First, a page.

It all started with the writing of “The Lesson of the Oak Tree,” a tribute to one tree in one yard in my past. When the oak and I first met, I was a young mother and it was barely bigger than a sapling. I always considered it just another tree in a yard, until one day a few weeks ago, when I returned to my former home as part of a television documentary on domestic violence. It was where all the abuse took place. Since that day, my mind has been reflective and my spirit deeply moved. Thirty-eight years after our first encounter, with more wisdom and appreciation for life, I came to a powerful realization. Both of us have grown older and a good bit larger. Its bark and my skin have each become weathered. Most importantly, we have extended our reach, able to affect more and more lives. The tree now provides much more shade. I progressed from a victim of domestic violence to a survivor, and now an advocate working to help those trapped in the pit of despair where I once resided.
We are now officially in the fall season. Here in central Florida, oak trees are dropping acorns by the score. While traversing across the parking lot on my way into the office, it sometimes seems as if it is raining acorns. There is the sudden “ping” when one hits a car, and quite often leaves a dent behind as if to make a statement of what it could become. Just trying to pull into my parking spot results in a bit of a steering challenge, not to mention the feel and sound of enormous crunching as the wheels drive over all the fallen acorns.
There are hundreds upon hundreds of acorns scattered across the asphalt pavement. One day, while carefully avoiding the loss of footing as I walked to the building, my focus suddenly shifted. Instead of seeing an obstacle course or a sizeable nuisance with all the acorns dropped to the ground by the stately oaks surrounding our building, I saw something else. It was as though my eyes had been opened to recognize that each and every one of those acorns had within its ability to become another mighty oak. Across the lot were hundreds, if not thousands of potentials. Most were a dark brown, but some were still green. A vast number had been turned to dust by the vehicles driving through the lot. How many opportunities had been lost, never to be given the chance to set down roots and grow into a part of the shady canopy hovering overhead?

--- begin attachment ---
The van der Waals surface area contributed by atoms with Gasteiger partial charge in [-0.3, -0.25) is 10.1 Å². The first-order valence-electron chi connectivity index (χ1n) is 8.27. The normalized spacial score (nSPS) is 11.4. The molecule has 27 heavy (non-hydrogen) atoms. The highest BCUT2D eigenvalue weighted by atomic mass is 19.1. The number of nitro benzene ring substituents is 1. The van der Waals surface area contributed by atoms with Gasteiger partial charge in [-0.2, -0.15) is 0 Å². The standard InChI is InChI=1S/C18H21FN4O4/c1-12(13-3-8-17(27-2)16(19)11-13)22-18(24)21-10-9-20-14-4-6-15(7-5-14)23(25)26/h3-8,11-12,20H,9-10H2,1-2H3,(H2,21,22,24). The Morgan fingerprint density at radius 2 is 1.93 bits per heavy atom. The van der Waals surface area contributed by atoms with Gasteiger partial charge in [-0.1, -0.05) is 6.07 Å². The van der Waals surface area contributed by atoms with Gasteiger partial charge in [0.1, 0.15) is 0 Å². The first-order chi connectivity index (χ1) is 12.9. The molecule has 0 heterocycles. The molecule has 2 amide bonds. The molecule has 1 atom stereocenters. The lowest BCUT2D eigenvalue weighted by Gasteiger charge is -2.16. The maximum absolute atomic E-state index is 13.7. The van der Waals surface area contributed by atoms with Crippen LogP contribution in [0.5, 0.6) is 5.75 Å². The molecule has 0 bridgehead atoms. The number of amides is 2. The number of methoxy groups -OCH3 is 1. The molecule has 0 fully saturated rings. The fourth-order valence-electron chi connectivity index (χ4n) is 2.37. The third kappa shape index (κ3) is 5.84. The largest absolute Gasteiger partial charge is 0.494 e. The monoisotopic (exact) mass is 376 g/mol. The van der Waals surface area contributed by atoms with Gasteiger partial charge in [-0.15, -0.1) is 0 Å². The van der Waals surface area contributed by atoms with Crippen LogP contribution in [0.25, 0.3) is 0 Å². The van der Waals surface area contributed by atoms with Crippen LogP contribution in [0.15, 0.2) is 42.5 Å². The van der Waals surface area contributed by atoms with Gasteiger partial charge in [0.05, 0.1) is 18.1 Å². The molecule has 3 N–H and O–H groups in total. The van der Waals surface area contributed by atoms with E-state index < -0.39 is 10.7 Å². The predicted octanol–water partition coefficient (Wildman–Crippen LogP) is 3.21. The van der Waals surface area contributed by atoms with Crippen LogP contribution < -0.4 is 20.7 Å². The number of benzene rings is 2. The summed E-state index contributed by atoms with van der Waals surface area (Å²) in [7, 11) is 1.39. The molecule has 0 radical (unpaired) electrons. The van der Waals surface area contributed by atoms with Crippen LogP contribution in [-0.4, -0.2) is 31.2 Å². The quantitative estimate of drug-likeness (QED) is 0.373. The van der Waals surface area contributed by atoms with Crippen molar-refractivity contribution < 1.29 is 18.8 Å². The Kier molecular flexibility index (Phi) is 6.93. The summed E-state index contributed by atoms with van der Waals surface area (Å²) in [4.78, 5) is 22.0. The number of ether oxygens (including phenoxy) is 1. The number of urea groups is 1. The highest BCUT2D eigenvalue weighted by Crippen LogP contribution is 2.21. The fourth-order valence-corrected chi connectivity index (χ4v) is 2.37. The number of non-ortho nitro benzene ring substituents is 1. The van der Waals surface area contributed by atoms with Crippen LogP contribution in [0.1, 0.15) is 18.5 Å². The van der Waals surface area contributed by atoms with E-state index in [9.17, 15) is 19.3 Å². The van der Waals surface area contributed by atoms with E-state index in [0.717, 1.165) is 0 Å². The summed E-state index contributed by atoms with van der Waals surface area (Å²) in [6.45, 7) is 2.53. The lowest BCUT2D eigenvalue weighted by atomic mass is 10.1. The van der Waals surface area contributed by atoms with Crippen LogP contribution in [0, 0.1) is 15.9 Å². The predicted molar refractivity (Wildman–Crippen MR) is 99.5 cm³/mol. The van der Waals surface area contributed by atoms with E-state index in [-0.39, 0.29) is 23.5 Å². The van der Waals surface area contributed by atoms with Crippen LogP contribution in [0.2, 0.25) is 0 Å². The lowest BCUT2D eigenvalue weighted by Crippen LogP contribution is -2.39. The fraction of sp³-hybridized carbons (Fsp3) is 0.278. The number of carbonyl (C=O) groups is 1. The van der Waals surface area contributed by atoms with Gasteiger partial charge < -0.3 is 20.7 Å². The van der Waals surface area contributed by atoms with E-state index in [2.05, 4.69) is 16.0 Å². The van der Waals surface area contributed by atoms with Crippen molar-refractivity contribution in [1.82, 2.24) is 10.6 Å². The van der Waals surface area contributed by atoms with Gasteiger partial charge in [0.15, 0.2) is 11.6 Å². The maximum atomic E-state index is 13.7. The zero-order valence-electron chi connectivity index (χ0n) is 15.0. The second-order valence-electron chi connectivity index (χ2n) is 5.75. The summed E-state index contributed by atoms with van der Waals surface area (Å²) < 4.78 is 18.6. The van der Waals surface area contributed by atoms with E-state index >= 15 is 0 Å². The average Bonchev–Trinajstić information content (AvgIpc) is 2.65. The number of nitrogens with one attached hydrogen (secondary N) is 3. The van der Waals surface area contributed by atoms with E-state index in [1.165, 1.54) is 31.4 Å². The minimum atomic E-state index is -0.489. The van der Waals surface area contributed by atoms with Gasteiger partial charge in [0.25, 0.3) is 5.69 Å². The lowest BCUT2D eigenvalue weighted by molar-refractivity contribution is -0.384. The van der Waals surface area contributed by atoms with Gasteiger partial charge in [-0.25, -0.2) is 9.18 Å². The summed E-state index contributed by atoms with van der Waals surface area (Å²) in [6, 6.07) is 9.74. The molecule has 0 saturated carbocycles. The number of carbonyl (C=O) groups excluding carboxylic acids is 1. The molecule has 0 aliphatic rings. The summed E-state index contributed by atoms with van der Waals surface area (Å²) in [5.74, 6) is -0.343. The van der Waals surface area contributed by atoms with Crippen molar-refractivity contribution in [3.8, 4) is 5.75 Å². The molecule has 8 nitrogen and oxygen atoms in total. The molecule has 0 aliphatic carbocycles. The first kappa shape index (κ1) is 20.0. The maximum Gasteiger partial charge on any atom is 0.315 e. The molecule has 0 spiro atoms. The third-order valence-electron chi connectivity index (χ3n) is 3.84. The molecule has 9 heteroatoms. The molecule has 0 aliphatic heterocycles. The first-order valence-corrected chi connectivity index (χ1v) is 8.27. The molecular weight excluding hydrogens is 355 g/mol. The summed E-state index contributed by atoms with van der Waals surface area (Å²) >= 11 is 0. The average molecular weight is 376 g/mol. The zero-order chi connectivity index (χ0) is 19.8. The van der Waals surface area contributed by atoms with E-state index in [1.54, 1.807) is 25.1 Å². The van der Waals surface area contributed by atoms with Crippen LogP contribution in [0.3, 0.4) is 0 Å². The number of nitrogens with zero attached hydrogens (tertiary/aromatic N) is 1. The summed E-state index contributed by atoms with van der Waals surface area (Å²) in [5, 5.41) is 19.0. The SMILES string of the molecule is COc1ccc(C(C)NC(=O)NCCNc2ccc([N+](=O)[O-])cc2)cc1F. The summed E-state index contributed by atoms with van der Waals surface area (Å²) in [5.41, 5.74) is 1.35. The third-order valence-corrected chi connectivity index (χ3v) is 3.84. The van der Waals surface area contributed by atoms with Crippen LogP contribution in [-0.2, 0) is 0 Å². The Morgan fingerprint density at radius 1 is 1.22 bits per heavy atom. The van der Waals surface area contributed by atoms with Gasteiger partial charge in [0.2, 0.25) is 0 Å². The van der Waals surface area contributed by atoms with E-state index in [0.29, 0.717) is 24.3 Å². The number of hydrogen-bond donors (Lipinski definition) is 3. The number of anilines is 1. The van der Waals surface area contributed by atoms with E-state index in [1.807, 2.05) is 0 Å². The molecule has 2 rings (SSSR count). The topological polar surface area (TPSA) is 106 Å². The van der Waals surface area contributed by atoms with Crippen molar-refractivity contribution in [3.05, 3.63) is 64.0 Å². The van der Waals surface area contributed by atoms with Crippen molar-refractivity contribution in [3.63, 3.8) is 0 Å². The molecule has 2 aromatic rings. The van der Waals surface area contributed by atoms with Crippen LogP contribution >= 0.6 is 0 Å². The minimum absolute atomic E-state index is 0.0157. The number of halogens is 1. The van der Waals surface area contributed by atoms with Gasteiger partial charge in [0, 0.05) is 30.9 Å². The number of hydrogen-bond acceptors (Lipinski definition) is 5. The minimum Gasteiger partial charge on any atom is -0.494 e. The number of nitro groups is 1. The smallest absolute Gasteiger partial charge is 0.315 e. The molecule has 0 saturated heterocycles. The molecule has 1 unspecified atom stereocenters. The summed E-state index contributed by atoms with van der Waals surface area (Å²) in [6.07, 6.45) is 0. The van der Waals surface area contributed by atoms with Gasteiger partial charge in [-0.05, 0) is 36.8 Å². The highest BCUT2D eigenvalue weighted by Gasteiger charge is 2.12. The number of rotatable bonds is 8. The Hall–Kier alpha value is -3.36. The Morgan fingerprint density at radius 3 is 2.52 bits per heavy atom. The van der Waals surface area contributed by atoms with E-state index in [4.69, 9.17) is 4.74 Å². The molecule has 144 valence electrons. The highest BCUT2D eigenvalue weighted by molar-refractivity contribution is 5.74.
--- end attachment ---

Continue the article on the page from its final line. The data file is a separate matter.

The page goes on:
The grand oaks standing about me were each and every one once a tiny acorn. They had to fight to stay on their mother tree, clinging to the branch for dear life, until the day came they, too, fell to the ground. Maybe they were blown by a forceful wind or a rush of water into some soil, instead of pavement, where they would be planted and begin to form into all they were designed and created to become. They stood their ground. They weathered torrential rains and hammering winds, hungry squirrels and even homeless people sleeping in the surrounding bushes. But they made it. As the point of the lesson of the acorn began to penetrate my mind and spirit, I got it!
That oak tree outside my old home? It is so much more than just another tree in just another yard. It withstood at least 5-6 hurricanes, a rope swing tugging on its branches during its formative years, saws hacking off limb after limb and a houseful of bitterness, anger and abuse standing just within its reach. But there it stands today—mighty, strong and dependable. It is fulfilling its purpose. Through every obstacle that was put in its way, it stands powerful and regal—a perfect display of what we as humans can obtain if we only remember most of us at some time in our life have also been nuts. But if we keep our roots planted deeply and turn our backs to the winds that would take us down, we will find that life is well worth living—and our purpose can and will be served.
Carolyn is an advocate for sexual/domestic violence and assault awareness, also focusing on child sexual abuse. She is a Victim Support & Empowerment Coach, working with victims and survivors of molestation, sexual assault, domestic violence or spousal abuse, bringing information and awareness to organizations seeking to properly help and support victims. Hear various interviews at the Broadcasts page of her website: orangeblossomwishes.com.
- Red Lake Women’s Shelter Hosts Domestic Violence Conference (indiancountrytodaymedianetwork.com)